Podcasts/Sacred Tension-STKeithFrankishFINAL

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STKeithFrankishFINAL SUMMARY KEYWORDS consciousness, world, brain, people, processes, satanism, reactions, extra, sense, outsider, complex, view, satanists, feel, state, disgust, experience, reacting, podcast, happening SPEAKERS Stephen Bradford Long, Keith Frankish

00:00 You're listening to a rock candy podcast. I am Avery Smith. And I'm here to invite you to bless it are the binary breakers and multifaith podcast of transgender stories. Whatever your own relationship to gender and spirituality may be, you will find yourself enriched or the stories shared by my guests who so far have ranged in religion from Christian and pagan to Jewish, Sikh, atheist and beyond, and have hailed from the US, Chile, Poland, Australia and more tune in wherever you get your podcasts or read along with episode transcripts by visiting blessing are the binary breakers.com See you there?

Stephen Bradford Long 01:03 This is sacred tension, the podcast about the discipline of asking questions. My name is Steven Bradford long and we are here on the rock candy Podcast Network. For more shows like this one, go to rock candy recordings.com All right. Well, as always, before we get started, I have to thank my patrons. My patrons are my personal lords and saviors and they are keeping me from selling my own Adrenochrome on the streets to fund my crippling content creation addiction. So for this week, I have to think app of top app. Goodness, this name apoptotic apoptotic. I think it's apoptotic. Wednesday, Rach que Nevermore Scott Varney de naam, and ven winter, thank you so much. I truly could not do this show. Without You. You are sustaining this show, making sure that I can bring it for free to the public every single week. And anyone listening to this if you enjoy my work, if you look forward to listening to the show every single week, then please consider becoming a patron for just $1 you get extra content every single week, including my house of heretics podcast with the former Salvation Army officer turned Christian heretic Timothy McPherson, we talk about religion, meditation, politics, media, whatever is in the news that day. And it also helps fund very practical things like when my van breaks down. Your support ensures that I have ongoing transportation and you cover medical bills for my six cats, and so on and so forth. So every little bit helps, and I truly appreciate it. But there are other ways to support the show. One of the best ways is to just leave five stars on Spotify or Apple podcasts. And if you do leave a short review. I will read it on the show as thanks. All right. Well, with all of that out of the way. I'm delighted to welcome Keith Frankish to the show, Keith, how are you?

Keith Frankish 03:19 Hello, I'm I'm fine. I'm good. Thank you for inviting me onto your podcast. Well, thank

Stephen Bradford Long 03:23 you so much for taking the time to talk to me. We are in two very different time zones. You're in Greece. I am on the East Coast, so I'm up earlier than usual. I am normally never alive at this time but but I'm alive for you for this conversation. So you are you are Philip Gough's co host and you come highly recommended by Philip Goff and I adore Philip Goff I think He's great. He's been on the show twice. And Philip Goff is a proponent of Pan psychism. And which is the idea that consciousness is everywhere to use his phrasing consciousness is everywhere. And then he described you as believing that consciousness is nowhere. So before we get into it, tell us some about who you are and what you do.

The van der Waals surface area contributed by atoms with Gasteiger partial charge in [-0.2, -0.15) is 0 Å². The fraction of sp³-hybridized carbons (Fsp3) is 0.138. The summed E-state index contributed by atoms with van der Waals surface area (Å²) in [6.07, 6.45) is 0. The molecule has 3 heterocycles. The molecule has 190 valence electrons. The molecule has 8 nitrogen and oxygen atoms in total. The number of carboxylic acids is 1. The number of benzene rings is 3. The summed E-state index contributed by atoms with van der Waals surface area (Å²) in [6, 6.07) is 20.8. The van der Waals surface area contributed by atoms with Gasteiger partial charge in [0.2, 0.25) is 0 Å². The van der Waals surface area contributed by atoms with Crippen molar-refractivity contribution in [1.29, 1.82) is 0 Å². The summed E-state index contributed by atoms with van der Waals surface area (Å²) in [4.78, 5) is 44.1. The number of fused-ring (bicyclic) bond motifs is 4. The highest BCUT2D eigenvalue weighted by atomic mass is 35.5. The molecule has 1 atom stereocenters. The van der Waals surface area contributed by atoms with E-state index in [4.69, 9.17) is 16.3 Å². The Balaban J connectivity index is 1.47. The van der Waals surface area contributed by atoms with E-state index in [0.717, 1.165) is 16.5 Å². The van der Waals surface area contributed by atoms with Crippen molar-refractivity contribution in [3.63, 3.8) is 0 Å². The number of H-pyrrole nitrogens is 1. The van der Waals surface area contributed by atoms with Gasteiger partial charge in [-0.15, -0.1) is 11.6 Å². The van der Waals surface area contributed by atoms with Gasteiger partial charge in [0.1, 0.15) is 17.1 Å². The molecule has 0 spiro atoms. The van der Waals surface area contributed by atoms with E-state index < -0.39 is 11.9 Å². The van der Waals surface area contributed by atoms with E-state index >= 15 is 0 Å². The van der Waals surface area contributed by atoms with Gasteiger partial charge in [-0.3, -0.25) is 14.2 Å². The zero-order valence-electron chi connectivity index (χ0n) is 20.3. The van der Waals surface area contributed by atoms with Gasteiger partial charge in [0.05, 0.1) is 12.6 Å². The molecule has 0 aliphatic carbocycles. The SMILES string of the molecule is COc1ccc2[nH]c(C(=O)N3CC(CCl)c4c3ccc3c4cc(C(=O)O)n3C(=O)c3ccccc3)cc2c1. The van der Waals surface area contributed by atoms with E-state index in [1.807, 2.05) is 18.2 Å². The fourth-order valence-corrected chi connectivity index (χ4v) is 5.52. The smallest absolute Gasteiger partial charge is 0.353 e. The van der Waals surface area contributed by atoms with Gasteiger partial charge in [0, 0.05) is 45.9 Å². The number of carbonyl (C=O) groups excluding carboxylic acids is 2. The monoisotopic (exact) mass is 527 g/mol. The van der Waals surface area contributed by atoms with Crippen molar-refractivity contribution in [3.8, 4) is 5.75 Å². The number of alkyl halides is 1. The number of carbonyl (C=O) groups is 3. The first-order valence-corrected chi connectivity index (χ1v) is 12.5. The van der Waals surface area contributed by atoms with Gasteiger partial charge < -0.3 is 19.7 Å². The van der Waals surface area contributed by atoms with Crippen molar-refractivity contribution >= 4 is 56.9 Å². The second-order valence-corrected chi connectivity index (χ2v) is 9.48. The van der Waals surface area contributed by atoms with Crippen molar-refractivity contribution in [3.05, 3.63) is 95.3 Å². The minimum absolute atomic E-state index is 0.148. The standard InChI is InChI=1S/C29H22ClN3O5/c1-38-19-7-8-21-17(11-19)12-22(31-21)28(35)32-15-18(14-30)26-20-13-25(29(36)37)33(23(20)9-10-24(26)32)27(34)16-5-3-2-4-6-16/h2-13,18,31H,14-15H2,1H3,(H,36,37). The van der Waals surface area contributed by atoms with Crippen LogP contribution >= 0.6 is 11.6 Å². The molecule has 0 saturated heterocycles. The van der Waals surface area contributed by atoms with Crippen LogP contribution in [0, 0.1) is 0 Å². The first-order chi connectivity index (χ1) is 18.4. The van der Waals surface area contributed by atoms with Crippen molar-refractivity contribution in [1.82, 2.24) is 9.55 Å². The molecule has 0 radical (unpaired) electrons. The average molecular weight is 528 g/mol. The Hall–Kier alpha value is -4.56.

Keith Frankish 04:18 Well, thank you, Steven. Yes, I I feel similarly about about Philippi. We're great friends, even though I've used a rather different Yes, well, I'm a I'm a philosopher. I have affiliations with several universities, and my main one is an honorary readership with the University of Sheffield in the UK. But as you said, I live in in Greece. And I do some teaching for the University of Crete ham. I spend most of my time though, writing both academic work and more popular philosophy and promoting the view that you mentioned there the view that I that I called it's come to be called illusionism with It is often described or you'll find that interviews with me, I tend to appear under the title consciousness is an illusion or something like that. It's not exactly what I want to say. I want to say that there's a certain conception of consciousness that a lot of people have, which I think is quite wrong. And I think consciousness in that sense, doesn't exist. Okay. I think the philosopher's concept of consciousness, if you make is, is the concept of something illusory, something that doesn't exist. And what interests me is why people think it does exist when there was such good reasons for thinking that it doesn't. But I don't want to say that when we talk in an everyday sense of having conscious of having experiences of seeing and hearing, tasting and feeling pain, and so on, in an everyday sense that I don't see those things. I don't say that we don't feel pain that we don't see things that we don't, I'm not, obviously, I'm not saying that. I'm saying that our conception of what's happening. When you feel pain, when you see things, when you hear things, our conception of that the philosophical conception of that is, is very misguided. So one way of expressing that is to say that consciousness is an illusion, but it has to be qualified in the way that I've just done. But I do think that that kind of consciousness that Fitbit believes in the kind that he thinks is, is everywhere, that he thinks that electrons have this kind of consciousness, I think that kind of consciousness is illusory consciousness that could be possessed by an electron, that's illusory. So I want to get that in at the start. Because people often suggest, well, I can convince you that consciousness isn't illusory, by by giving you a punch on the nose, I'm curious that they choose that example. They, if they could, if they think that would work, and that a punch on the nose would work, then, then I guess, doing something nice for me would also work giving me something very nice to taste would give me some chocolates or something would would work as well. Of course, that wouldn't work. Because I don't deny that there is this state that we call pain that we sadly enter all too often, and that it's very real, and that some very unpleasant state, and we know when we're in it, and we don't like it. And we it's, it's, we don't want people to cause it to us. And if where if we're moral people, we don't want it to be caused to anyone else. I agree with all that, of course, the question is, what is that state? And are we conceiving of it in the right way, in particular, philosophers? conceiving of it in the right way, when they think that there's a really, really, really deep problem about the nature of consciousness.